• The 2017 Hyundai Elantra Sport First Drive: It Only Gets Better

    2017 Hyundai Elantra Sport
    2017 Hyundai Elantra Sport

    Hyundai surpassed my expectations with the 2017 Hyundai Elantra Sport. I was expecting something else, something simple. The 2017 Hyundai Elantra Sport is a comprehensive, complex upgrade in nearly every measurable way. Lots of automakers have C-segment vehicles that get the “Sport” treatment. Usually, they get nice wheels, some graphics and badges… sometimes an upgraded suspension and interior – but little else.

    Starting with the engine, the 2017 Hyundai Elantra Sport has a turbocharged and direct-injected 1.6-liter 4-cylinder that makes 201 horsepower (at 6,000 rpm) and 195 lb-ft of torque (at 1,500 rpm). This power is channeled to the front wheels via a smooth 6-speed manual or a 7-speed dual-clutch transmission. Combined EPA figures for the 6-speed equipped 2017 Hyundai Elantra is 25 mpg and 29 mpg with the dual-clutch transmission.

    While there are quite a few exterior upgrades, (nose, LED headlights, exhaust and LED taillights to mention a few) it’s the rear suspension that is one of the most noteworthy upgrades on this vehicle. Removing the torsion rear beam suspension, the 2017 Hyundai Elantra Sport has a multi-link, independent rear suspension. Not only that, it’s a beautifully tuned rear suspension too. It completely changes the character of the car, giving it an almost European feel to it.

    The interior has standard leather and raised red stitching. While the dashboard is nice, the hard plastics used in the door panels was a bit of a letdown. Fortunately, the flat-bottom, sporty steering wheel is an outstanding design that could easily find its way into a German car. The seats are comfy and, as long as you like black, you’ll find that black is the only color the interior and headliner come in.

    While not quite as sporty as the Ford Focus ST and Volkswagen GTI, the 2017 Hyundai Elantra Sport competes directly with vehicles like the Volkswagen Jetta GLI.

    Driving the 2017 Hyundai Elantra Sport is a hoot. Acceleration is excellent as is passing power. The torque seems to be ever-present when you downshift and punch it. The engine revs nicely, although, not quite as rev-happy as a 1.8 VW turbo. Hyundai actually worked on the air intake and exhaust to get a more spirited growl. The engine does sound a bit beefier than a regular Elantra, but it’s no bulldog. Flying through corners and powering out of the bend is what this vehicle loves. With the larger brakes and excellent balance, control was easily managed. This baby likes to hunker down and get to business.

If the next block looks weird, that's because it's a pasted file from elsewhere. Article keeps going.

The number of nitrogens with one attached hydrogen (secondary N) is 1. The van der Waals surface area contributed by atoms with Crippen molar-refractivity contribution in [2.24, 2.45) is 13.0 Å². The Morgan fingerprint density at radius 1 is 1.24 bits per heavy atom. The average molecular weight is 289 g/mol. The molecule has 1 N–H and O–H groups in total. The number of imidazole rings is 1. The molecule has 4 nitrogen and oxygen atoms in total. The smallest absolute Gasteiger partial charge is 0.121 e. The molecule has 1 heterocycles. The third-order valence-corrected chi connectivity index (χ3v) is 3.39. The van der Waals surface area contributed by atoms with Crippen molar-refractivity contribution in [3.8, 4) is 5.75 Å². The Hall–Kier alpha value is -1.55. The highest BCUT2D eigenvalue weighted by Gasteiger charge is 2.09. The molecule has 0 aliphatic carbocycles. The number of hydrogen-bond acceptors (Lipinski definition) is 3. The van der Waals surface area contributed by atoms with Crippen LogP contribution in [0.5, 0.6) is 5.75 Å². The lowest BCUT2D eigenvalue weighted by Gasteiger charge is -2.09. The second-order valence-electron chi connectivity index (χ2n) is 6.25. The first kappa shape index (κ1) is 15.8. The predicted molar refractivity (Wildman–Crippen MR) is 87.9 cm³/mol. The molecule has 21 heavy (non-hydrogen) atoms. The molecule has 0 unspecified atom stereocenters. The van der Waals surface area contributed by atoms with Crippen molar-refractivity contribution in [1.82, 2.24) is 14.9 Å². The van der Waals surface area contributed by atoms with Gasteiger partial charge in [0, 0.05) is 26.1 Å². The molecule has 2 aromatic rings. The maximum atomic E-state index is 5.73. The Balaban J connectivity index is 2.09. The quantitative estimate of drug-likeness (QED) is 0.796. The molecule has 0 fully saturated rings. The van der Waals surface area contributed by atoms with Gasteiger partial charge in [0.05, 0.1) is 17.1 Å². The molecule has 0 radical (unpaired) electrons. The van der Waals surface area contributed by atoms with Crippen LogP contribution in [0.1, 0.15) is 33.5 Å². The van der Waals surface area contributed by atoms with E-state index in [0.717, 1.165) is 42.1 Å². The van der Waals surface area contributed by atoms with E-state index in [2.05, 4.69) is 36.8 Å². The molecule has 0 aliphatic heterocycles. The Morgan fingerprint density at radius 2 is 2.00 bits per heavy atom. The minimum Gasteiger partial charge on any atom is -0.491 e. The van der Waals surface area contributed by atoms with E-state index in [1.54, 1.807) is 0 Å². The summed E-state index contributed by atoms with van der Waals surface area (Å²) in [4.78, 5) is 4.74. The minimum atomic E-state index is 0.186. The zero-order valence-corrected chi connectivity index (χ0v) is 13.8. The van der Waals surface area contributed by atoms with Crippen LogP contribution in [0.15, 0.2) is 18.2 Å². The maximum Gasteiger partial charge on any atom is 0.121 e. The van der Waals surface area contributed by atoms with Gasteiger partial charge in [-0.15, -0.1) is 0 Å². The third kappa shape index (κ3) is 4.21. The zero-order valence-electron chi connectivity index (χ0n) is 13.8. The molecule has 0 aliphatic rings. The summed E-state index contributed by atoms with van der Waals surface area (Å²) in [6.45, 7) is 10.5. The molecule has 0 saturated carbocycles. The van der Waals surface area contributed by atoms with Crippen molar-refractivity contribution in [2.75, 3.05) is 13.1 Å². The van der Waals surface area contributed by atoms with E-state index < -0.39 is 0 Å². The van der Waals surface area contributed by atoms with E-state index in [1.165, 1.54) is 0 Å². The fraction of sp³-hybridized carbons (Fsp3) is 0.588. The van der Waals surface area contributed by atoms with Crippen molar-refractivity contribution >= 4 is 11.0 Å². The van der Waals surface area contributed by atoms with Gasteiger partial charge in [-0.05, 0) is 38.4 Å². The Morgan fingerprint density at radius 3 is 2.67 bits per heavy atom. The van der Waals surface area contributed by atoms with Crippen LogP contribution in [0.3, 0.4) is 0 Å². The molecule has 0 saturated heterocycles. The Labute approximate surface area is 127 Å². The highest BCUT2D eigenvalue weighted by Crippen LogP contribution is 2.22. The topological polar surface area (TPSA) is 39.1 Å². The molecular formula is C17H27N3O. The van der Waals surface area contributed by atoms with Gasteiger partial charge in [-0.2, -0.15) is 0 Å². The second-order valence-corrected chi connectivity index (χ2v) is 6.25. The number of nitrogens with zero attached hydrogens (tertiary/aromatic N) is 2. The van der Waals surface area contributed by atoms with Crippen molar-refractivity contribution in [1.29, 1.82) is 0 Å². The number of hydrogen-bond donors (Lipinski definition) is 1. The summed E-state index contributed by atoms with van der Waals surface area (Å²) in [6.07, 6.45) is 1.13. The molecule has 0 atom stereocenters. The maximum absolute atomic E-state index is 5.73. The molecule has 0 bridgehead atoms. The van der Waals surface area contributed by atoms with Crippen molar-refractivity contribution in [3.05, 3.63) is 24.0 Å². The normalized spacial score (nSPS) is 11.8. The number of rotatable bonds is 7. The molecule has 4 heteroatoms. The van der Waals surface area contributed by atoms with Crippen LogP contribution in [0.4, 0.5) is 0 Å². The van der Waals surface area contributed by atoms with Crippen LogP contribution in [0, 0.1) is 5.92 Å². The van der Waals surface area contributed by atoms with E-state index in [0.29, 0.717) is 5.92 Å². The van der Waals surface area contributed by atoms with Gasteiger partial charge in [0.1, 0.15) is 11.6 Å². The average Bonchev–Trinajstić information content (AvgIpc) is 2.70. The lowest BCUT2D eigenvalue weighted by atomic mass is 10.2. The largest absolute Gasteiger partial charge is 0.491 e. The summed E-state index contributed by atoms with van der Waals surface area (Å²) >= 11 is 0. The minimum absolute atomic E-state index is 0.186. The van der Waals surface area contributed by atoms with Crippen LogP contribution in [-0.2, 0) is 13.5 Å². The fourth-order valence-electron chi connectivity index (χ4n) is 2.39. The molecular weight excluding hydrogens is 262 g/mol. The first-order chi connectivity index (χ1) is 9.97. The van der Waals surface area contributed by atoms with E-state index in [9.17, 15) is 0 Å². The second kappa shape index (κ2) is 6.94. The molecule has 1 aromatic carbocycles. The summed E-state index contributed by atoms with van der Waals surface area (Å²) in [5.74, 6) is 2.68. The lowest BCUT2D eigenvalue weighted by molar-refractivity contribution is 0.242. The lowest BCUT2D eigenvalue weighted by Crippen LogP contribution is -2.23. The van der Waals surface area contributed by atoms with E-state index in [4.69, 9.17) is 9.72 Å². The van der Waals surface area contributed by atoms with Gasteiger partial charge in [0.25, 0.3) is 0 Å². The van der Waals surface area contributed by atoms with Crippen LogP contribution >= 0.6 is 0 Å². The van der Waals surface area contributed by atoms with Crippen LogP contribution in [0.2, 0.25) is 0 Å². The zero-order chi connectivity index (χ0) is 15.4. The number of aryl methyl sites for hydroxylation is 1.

2017 Hyundai Elantra Sport
    2017 Hyundai Elantra Sport

    Were the issues? My only real issue was the sound deadening material (or lack thereof) as road noise was fairly noticeable. It could have used cooled seats as an option too. Otherwise, there is very little to dislike with this car.

    The prices are good too: a base model with the 6-speed manual starts at $21,650 with the 2017 Hyundai Elantra Sport with the 7-speed DCT starting at $22,750. Both excellent prices considering what you get for the money.

    I can’t wait to get this sporty sedan up to Colorado where its turbocharged engine will shine!

    Speaking of the Hyundai Elantra – here is the regular one.

    Nathan Adlen
    Nathan Adlen
    Easily amused by anything with four wheels, Nathan Adlen reviews vehicles from the cheapest to the most prestigious. Wrecking yards, dealer lots, garages, racetracks, professional automotive testing and automotive journalism - Nathan has experienced a wide range of the automotive spectrum. Brought up in the California car culture and educated in theater, childhood education, film, journalism and history, Nathan now lives with his family in Denver, CO. His words, good humor and video are enjoyed worldwide.